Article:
Interview by Rock Earle
GC LIVING: It seems the county has taken a really aggressive, positive stance on marketing. It’s the optics, the vision, look and feel, and shouting about your strengths. Hopefully out of that process comes economic development. That hasn’t always been the case.
GREG STANLEY: I’ll go first. In 2014, Tony Smith was the Chairman of the Board of Supervisors, and I had just started as county manager. We just finished a strategic planning process. We had done strategic plans in the past, but I would say that the 2014 strategic plan dramatically changed our focus. Previous plans were in doing things fast and more efficient. The more recent ones have been very much focused on creating jobs and what can we do to help facilitate the creation of jobs within Pinal County. That was 2014-17. We re-upped it more in the new 2017-2020 strategic plan. It still has that same focus but I think even more expanded and we grew the team that’s participating in our strategic planning process.
GC LIVING: So is it coincidental to say that the new emphasis happened with your arrival?
GREG STANLEY: I think it naturally occurred as things change, don’t you, Tim?
TIM KANAVEL: For me as economic development manager, it all changed when we went from three supervisors to five. The new five-member board made economic development a priority. And part of it is marketing. We’re marketing in the United States to around 3,220 county equivalents. What makes us different? Why Pinal County? We are different from any other county within Arizona or the United States. You have to market that difference and that’s the reason why we always answer the question, “Why Pinal County?” All of our marketing says that, “Why should you choose Pinal County?” You can see the result of the marketing efforts with these different projects we’ve been able to attract. That would have never have happened if we didn’t market.
TIM KANAVEL: It was a change in leadership and that leadership actually wanted to create good paying jobs. We’ve adopted six targeted sectors. They’re stable, sustainable and they pay well. Everything we’ve been able to attract within the last few years was within those targeted sectors.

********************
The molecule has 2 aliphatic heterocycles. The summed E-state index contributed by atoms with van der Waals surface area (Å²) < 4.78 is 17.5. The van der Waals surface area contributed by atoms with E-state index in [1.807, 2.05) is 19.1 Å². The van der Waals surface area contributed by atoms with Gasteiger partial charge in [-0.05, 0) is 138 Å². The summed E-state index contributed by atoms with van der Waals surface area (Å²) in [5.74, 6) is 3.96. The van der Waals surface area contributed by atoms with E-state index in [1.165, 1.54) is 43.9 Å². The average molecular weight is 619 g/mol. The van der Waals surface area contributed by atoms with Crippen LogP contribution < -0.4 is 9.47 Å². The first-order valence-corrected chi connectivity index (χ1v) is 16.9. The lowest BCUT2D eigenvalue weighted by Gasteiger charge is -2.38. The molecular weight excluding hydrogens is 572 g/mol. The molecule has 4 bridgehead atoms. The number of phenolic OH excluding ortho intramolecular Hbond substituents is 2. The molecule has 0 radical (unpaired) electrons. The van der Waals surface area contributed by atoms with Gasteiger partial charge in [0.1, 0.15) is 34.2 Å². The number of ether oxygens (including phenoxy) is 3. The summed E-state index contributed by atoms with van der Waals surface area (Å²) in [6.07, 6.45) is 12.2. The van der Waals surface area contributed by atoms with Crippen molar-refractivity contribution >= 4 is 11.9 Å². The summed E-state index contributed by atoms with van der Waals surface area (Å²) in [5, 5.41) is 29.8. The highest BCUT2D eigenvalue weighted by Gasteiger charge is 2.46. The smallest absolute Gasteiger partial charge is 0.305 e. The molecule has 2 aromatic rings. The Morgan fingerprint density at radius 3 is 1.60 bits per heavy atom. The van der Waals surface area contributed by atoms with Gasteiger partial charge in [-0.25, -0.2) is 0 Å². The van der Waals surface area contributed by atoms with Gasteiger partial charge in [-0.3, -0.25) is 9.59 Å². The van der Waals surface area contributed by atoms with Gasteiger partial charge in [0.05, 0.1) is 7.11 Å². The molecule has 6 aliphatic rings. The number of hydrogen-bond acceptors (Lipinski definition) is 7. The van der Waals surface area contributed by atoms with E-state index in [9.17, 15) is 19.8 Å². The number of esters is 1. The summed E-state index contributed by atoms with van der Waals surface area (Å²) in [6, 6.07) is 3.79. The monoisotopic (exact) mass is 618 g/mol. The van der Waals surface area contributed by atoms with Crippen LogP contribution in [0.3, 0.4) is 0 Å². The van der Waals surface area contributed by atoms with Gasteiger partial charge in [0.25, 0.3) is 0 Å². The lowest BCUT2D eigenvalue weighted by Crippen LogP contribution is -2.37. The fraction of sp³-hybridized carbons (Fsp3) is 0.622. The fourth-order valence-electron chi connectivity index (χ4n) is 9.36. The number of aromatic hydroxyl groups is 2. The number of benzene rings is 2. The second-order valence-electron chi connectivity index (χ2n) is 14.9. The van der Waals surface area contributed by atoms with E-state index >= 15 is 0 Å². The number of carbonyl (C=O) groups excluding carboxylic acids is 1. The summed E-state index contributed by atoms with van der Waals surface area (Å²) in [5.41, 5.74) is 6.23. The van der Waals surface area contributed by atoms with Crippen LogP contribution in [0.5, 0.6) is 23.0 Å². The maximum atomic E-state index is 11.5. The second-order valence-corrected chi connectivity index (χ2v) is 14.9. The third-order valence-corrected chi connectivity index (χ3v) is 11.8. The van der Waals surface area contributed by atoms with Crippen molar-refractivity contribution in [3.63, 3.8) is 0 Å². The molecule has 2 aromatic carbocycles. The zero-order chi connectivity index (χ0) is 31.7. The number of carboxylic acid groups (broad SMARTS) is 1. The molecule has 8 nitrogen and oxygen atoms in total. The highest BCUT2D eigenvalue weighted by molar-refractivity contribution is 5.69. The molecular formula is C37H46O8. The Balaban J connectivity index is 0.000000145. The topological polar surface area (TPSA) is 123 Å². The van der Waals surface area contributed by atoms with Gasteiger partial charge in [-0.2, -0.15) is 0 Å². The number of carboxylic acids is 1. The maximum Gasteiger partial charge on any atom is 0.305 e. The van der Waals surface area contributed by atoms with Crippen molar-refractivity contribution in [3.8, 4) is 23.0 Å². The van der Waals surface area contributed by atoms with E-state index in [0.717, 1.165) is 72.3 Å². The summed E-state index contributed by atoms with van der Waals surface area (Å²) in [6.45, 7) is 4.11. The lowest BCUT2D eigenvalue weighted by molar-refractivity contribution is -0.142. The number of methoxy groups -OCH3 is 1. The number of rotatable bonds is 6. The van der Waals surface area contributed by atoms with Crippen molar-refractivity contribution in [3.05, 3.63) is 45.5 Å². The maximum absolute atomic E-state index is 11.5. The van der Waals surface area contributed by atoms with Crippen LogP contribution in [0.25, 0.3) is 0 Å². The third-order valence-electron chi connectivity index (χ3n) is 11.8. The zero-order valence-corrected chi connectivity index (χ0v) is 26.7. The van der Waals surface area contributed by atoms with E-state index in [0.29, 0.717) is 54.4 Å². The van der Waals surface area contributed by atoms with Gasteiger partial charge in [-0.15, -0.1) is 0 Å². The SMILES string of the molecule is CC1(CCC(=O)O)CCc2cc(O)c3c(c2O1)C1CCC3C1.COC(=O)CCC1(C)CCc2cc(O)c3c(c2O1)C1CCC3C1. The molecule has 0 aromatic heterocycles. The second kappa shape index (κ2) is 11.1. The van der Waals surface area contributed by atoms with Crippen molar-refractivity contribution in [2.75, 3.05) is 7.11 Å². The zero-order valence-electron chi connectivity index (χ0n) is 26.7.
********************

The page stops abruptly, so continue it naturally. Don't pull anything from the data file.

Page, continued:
GC LIVING: Looking through your 2017-2020 strategic plan there are action steps and plans everywhere. Is that what you’re saying changed?
GREG STANLEY: One of the complaints that the board would hear from developers was that it took long to do this and that. A lot of it was focused internally on how can we be more efficient in turnaround times? You know someone wants a building permit. How can we turn it around quicker? This really did change and was much more focused on how can we create jobs and improve our transportation system.
GC LIVING: Most strategic plans sit on the shelf, but this one seems to be a real active one.
TIM KANAVEL: Oh yes! You can follow it and see we’re going right through it. You can get sidetracked so easily and start going every direction. This keeps us on task and moving straight. We know this works. When you can bring down the unemployment level from 13.2 percent in 2009 to 4.1 percent, we must be getting fairly close.
GREG STANLEY: We routinely sit down and follow up with the team leaders. I have one of the board members that’s always involved in those meetings.
GC LIVING: Which one?
GREG STANLEY: It’s Tony Smith, and he’s done it since the start. We sit down and monitor our progress and make adjustments.
GC LIVING: This type of marketing is generally seen as very positive and something that everybody needs to do and yet it’s questioned in certain circles. What’s the deal with that from your point of view?
GREG STANLEY: This whole discussion about marketing started when it seemed everything reported was negative. For example, several years back right before Memorial Day the articles in the newspaper were about snipers sitting on mountaintops taking out people in Pinal County. That’s not the kind of publicity you need going into a three-day weekend when you have all kinds of great assets to show off. That’s when we got into discussions on how can we move toward positive news stories.